Medicare generally offers an automatic renewal each year after the initial sign-up, although there are exceptions.

Some people have automatic enrollment in Medicare, while others have to register online, through the mail, or in person.

This article focuses on the details of initial enrollment and reenrollment for Medicare coverage. It also explains the enrollment periods, costs, and any penalties.

Glossary of Medicare terms

We may use a few terms in this piece that can be helpful to understand when selecting the best insurance plan:

  • Deductible: This is an annual amount that a person must spend out of pocket within a certain time period before an insurer starts to fund their treatments.
  • Coinsurance: This is a percentage of a treatment cost that a person will need to self-fund. For Medicare Part B, this comes to 20%.
  • Copayment: This is a fixed dollar amount that an insured person pays when receiving certain treatments. For Medicare, this usually applies to prescription drugs.
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As a general rule, once a person enrolls in Medicare, they do not have to reenroll annually. This is true for enrollment in Original Medicare, which is Part A and Part B, or a Medicare Advantage (Part C) plan that private insurance companies offer.

A person does not usually have to reenroll or fill out paperwork annually if they are satisfied with their coverage.

Learn more about Medicare Parts A and B.

Annual notice of change

In September each year, all Medicare Advantage companies send an Annual Notice of Change to people enrolled in their plans. The document outlines any potential coverage changes effective from the following January, including costs, coverage level, and service areas.

If a person is unsatisfied with the changes to their coverage, they may wish to enroll in a new plan or return to Original Medicare. A person can make these changes during the Medicare open enrollment period (OEP), which is from October 15 to December 7 every year. When a person selects a new plan, it will go into effect on January 1 of the following year.

Learn more about Medicare enrollment periods.

An exception to automatic Medicare reenrollment is when a person’s plan no longer offers services. In that case, a person can switch Medicare plans 2 months before the scheduled end date of their policy or up to 1 full month after the contract ends.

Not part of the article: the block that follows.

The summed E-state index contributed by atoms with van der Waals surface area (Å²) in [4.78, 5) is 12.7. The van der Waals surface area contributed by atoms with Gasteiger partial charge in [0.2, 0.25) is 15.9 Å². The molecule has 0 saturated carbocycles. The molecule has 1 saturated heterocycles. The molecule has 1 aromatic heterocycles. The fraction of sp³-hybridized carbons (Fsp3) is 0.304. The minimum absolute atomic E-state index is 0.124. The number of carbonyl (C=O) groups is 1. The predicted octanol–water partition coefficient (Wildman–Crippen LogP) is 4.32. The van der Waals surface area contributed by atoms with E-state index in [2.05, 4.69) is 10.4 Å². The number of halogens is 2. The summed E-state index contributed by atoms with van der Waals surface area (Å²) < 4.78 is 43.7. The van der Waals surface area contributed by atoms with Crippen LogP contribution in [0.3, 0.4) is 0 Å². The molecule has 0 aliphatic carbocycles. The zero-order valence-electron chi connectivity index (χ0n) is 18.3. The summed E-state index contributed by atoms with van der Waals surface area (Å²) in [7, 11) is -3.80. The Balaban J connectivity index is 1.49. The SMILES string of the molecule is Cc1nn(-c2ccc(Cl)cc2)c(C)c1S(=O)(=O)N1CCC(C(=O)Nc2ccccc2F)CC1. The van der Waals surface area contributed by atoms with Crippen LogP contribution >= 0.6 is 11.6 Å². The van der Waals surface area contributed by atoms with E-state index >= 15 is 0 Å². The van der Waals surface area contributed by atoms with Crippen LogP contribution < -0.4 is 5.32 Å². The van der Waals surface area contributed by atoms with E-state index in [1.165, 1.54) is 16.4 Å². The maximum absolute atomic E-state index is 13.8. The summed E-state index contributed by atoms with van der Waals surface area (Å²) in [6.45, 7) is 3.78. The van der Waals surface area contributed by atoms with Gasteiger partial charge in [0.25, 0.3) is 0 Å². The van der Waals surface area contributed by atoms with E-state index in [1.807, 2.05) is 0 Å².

Another exception is if Medicare terminates the plan for underperformance. In this instance, the plan will usually stop offering coverage before the end of the calendar year. In that case, a person can enroll in a new Medicare plan during the period from December 8 until the last day in February.

There are several circumstances when someone may not have Medicare coverage, even when they are eligible. These situations may include when a person has any of the following circumstances:

  • having private insurance through an employer
  • living outside the United States
  • not paying premiums

If a person loses private insurance coverage, they can reinstate their Medicare plan during a special enrollment period (SEP).

Similarly, if a person moves back to the United States, they can reinstate their Medicare plan during a SEP.

If a person disenrolls from their Medicare plan for non-payment of premiums, they must usually wait until the next enrollment period to rejoin Medicare. As a general rule, this will be in the OEP between October 15 to December 7 each year.

Good Cause

The Good Cause policy is a grace period that allows someone to explain the reason for the non-payment of their plan premiums. Examples of Good Cause qualifications may include an emergency or unexpected financial burden.